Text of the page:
Everyone’s lamenting the decline of proper stereo equipment. Teens are losing their hearing  to their tinny iPod earbuds and nobody knows what non-compressed music sounds like anymore.
People don’t buy stereos these days — listening to music in one’s living room has become part of an overall surround sound home entertainment setup that comprises a tv, five or seven speakers and a subwoofer. All music destined for commercial success is now mixed with such high compression  (to grab attention  on the radio and compensate for the poor quality listening devices that are so prevalent) that it’s lost all nuances and dynamics. There’s actually a movement to reduce the amount of compression applied to recorded music .
And yet, in our era of the long tail  and tech entrepreneurship, there’s more and more excellent, affordable audio equipment available, mostly made in China to exacting specifications from US or European engineers and sold on the web or through smaller retailers. As with everything these days, Google and niche sites are your friend — as long as you know what you’re looking for, chances are you will find it at a price point that works for you.
The quest for ever-better audio equipment never ends, truth be told. The scale has an unlimited top end of course, and — given enough money — it could always be just a little better. I’m never not thinking about it (like any good nerd ).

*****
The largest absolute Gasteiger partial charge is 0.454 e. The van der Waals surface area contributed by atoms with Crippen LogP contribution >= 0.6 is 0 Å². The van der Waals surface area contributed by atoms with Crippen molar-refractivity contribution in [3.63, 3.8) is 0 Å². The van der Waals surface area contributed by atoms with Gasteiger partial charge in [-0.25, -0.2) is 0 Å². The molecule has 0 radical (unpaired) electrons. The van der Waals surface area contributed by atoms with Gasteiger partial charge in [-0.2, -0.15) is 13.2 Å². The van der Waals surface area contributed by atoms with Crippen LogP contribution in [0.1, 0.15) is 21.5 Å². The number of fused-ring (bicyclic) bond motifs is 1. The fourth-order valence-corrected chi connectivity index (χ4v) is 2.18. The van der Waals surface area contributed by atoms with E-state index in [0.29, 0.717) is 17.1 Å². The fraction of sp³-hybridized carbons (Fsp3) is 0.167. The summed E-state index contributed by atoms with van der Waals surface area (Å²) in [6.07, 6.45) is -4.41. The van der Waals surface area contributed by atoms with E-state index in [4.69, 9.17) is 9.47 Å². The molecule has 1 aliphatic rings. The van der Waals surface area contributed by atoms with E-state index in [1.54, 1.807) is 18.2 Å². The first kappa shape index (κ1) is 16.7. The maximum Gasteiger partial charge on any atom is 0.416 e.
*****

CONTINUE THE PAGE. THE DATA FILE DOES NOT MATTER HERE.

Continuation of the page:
I listen to a lot of music while working in my home office.
Recently, I found what I think are the best desktop speakers I’ve ever heard. They’re made by a company called Audio Engine  and cost only around $200 (a remarkable feat given that Bose charges twice as much money for what are essentially two plastic boxes  with artificially enhanced bass and the most horribly coloured sound you can imagine).
The Audio Engine A2 speakers  come in two kinds of black (glossy or matte) and white. They’re small, heavy and quite beautiful. They have Kevlar woofers and silk tweeters. And — after about a week of burn-in, which all good audio equipment requires — they sound simply extraordinary. The built-in power amplifier (in the left speaker) produces ample power to fill a room, and if you’re sitting right in front of them (using a near-field monitoring setup in a typical computer application) they can be quite overwhelming even at low volumes.
They have excellent bass, focused mids, and trebles that are never sharp or uncomfortable, regardless of what kind of music you play. The A2s also have great depth of field and sound stage. Even coupled with a better-than-average, yet still quite flawed external sound card/DAC such as my trusty old M-Audio Audiophile USB, they sound briliant — musical and coherent regardless of musical style. Even complex orchestral music doesn’t overwhelm these tiny wonders.
Audio Engine sells a set of little rubber pedestals that tilt the speakers slightly backwards and bring them inline with the incline of your monitor.
I’ve replaced the cables that came in the Audio Engine box with my own — I’m using a decent-ish pair of Monster interconnects plus some leftover Totem Tress , a fantastic speaker cable made by Totem, who make the speakers I use in my main stereo, to connect the amplified left hand side to the unamplified right.
I cannot recommend these speakers enough.